Caribbean Report 06-02-2003



Table of Contents

1. Headlines with anchor Bertram Niles (00:00-00:22)
2. Hundreds of sugar workers in Trinidad and Tobago stage a protest outside the office of Prime Minister Patrick Manning accusing the government of discrimination. The administration wants to restructure the sugar industry which is operating at a loss of TTD five hundred million annually. According to Rudy Indarsingh, Trade Union Leader the government seems to be implementing forced retrenchment instead of voluntary separation. BBC’s Tony Fraser reports (00:23-03:02)
3. In Curacao, about three hundred of the island’s policemen are on strike due to sub-standard working conditions. Benard Komproe, the Minister of Justice says he will not meet with the officers until Friday much to the concern of nationals. Report by BBC correspondent Neil Nunes (03:03-04:39)
4. In Jamaica, teachers remain on the job despite threats made based on their demand for a pay increase to match inflation. Neville Ying, Professor of Labour Studies at the UWI, Mona gives an analysis of the situation. BBC’s Bertram Niles reports (04:40-07:35)
5. Allen Stanford, American Businessman and Texan millionaire gives the Antiguan government a day’s notice for positive response to his proposed two hundred and fifty six million Eastern Caribbean dollar investment offer and to the development of an offshore island. He also announces that the head office of his airline Caribbean Star is moving to St. Kitts (07:36-08:32)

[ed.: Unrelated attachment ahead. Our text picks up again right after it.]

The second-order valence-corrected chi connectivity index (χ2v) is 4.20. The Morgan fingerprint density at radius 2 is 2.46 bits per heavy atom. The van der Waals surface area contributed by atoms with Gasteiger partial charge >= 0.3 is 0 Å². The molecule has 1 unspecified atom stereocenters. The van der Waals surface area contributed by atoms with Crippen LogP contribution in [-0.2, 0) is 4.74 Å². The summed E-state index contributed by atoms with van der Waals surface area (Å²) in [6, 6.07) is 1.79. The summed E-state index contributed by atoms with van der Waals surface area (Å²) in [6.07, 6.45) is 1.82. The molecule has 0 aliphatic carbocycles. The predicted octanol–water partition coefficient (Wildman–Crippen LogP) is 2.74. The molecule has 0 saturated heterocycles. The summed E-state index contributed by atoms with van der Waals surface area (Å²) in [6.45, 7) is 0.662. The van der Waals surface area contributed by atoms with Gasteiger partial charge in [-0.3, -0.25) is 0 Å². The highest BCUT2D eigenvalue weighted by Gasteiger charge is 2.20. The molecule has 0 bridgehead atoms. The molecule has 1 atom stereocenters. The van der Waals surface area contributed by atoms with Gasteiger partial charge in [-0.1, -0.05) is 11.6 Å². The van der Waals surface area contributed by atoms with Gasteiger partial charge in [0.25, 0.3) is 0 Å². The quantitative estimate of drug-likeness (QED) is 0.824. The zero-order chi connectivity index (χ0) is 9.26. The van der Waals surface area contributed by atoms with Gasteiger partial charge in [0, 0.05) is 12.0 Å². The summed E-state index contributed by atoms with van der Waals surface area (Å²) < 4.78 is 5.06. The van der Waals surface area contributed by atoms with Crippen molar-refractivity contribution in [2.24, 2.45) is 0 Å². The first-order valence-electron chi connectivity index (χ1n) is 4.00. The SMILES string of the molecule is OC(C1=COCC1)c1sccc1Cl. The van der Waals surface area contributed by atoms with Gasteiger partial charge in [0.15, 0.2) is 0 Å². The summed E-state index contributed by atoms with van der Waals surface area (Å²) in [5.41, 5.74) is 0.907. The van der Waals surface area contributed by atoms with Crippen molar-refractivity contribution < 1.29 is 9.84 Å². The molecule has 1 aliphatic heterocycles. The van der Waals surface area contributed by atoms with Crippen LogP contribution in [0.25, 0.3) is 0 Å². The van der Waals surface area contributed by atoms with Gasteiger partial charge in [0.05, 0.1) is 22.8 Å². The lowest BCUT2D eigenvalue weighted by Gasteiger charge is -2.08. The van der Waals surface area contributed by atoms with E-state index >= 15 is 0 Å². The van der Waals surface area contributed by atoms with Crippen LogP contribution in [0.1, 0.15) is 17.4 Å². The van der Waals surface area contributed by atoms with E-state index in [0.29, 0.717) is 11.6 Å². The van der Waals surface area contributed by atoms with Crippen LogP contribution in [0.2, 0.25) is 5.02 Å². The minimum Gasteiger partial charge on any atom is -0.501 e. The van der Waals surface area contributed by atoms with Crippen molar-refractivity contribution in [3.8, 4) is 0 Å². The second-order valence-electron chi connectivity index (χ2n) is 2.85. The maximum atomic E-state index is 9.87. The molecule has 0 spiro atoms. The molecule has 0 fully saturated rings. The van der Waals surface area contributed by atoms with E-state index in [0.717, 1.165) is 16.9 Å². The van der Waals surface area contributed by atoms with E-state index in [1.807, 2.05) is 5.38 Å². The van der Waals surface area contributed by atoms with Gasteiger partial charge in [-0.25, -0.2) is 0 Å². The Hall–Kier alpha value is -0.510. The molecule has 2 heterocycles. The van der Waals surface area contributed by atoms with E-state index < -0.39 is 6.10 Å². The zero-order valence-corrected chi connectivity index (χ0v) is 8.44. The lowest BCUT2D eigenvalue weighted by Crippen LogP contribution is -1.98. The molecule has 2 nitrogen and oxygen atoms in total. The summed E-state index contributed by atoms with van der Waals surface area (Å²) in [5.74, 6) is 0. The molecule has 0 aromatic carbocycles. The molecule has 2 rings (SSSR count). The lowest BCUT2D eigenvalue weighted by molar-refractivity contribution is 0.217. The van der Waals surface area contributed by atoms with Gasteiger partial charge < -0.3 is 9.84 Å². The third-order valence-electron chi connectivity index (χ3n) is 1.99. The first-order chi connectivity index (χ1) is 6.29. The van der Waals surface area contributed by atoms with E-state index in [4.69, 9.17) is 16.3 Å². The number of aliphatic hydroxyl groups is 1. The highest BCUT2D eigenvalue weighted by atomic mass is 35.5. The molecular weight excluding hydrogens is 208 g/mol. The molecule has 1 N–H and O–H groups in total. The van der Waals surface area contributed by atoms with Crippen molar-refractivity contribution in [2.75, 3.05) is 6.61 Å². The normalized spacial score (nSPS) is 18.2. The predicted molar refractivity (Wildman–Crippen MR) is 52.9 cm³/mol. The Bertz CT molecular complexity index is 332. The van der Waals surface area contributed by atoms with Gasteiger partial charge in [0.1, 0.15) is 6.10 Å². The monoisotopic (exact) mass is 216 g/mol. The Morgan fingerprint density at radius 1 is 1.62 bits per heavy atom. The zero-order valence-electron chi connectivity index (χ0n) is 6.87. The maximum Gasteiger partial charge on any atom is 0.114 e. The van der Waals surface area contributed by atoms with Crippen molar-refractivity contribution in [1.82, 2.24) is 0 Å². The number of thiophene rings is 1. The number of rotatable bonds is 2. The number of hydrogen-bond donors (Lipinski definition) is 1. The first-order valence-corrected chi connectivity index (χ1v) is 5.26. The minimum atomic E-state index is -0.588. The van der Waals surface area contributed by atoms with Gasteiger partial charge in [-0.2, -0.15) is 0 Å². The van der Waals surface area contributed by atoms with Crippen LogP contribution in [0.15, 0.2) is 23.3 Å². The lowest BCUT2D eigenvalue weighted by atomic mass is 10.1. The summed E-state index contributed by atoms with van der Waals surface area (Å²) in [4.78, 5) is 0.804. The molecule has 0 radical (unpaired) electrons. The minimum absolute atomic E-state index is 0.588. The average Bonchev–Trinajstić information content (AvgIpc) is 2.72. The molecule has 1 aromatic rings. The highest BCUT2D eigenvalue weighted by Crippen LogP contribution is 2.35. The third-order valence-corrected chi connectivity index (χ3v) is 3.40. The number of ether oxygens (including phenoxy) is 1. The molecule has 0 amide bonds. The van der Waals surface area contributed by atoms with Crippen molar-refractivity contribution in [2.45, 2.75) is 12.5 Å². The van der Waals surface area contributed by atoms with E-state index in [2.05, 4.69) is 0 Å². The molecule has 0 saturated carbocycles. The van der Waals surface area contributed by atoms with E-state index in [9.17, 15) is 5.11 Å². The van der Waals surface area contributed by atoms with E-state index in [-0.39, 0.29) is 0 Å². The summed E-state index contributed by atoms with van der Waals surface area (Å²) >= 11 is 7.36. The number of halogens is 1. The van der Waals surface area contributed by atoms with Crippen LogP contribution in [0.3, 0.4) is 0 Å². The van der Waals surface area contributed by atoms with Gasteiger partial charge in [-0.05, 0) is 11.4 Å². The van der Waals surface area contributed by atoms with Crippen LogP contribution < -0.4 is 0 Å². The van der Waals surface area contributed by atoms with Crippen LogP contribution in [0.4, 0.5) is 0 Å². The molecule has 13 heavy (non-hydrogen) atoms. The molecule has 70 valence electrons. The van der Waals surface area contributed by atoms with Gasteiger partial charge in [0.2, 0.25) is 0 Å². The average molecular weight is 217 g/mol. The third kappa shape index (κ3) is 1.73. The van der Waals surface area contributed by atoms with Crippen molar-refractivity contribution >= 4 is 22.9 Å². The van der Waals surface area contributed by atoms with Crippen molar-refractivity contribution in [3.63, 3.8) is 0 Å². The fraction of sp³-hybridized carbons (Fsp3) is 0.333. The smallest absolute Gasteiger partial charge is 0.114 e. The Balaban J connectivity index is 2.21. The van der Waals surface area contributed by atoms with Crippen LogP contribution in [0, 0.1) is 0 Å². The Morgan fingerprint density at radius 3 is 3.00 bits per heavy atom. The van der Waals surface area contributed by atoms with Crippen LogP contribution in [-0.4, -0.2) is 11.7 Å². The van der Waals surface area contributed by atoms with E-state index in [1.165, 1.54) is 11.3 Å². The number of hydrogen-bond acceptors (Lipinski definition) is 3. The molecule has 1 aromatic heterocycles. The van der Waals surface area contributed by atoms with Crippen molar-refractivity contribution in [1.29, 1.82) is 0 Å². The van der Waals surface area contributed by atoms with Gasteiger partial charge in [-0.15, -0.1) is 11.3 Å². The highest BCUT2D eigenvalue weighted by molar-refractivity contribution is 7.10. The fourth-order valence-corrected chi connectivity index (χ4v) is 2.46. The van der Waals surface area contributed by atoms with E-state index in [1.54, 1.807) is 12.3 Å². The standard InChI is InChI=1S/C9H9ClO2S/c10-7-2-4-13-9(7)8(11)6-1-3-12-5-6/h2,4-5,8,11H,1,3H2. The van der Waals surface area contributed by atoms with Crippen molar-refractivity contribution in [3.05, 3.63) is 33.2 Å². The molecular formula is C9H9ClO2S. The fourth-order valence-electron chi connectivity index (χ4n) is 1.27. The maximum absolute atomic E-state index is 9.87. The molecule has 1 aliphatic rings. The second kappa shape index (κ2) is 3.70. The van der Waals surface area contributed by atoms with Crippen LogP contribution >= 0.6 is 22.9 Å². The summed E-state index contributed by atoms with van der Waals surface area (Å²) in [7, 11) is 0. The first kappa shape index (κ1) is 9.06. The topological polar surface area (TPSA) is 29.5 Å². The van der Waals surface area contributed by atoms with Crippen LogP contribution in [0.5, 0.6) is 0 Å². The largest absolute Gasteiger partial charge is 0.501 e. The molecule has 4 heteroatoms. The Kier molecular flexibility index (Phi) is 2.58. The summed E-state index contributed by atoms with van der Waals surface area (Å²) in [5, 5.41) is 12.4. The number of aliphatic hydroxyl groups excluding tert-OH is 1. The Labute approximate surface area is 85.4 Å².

6. Belize Parliament is formally dissolved ahead of March elections. Prime Minister Said Wilbur Musa of the People’s United Party holds a twenty-six to three majority over the United Democratic Party at the dissolution. The Opposition appears to be facing an uphill electoral fight as expressed to journalist Karla Heusner who reports on the current pre-election political climate and issues (08:33-10:59)
7. Rastafarians in Jamaica win an out of court victory against the government to get their religion recognized and to be granted the constitutional right to practice their faith. The Church of Haile Selassie now has the right to access prisoners and conduct acts of worship within the correctional institutions. However, smoking of marijuana is prohibited and prison rules as well as Jamaican laws must be adhered to. BBC’s Karen Weir reports (11:00-12:53)
8. Guyana sees a drastic increase in crime and violence especially in the east coast village of Buxton. Vendor Linda Mingle is displeased about the unfair treatment, racial discrimination, and marginalization towards black Guyanese in Buxton. Professor Mark Kirton, Political Scientist, University of Guyana agrees that such practices exist. BBC correspondent Dennis Sjoberg reports (12:54-15:34)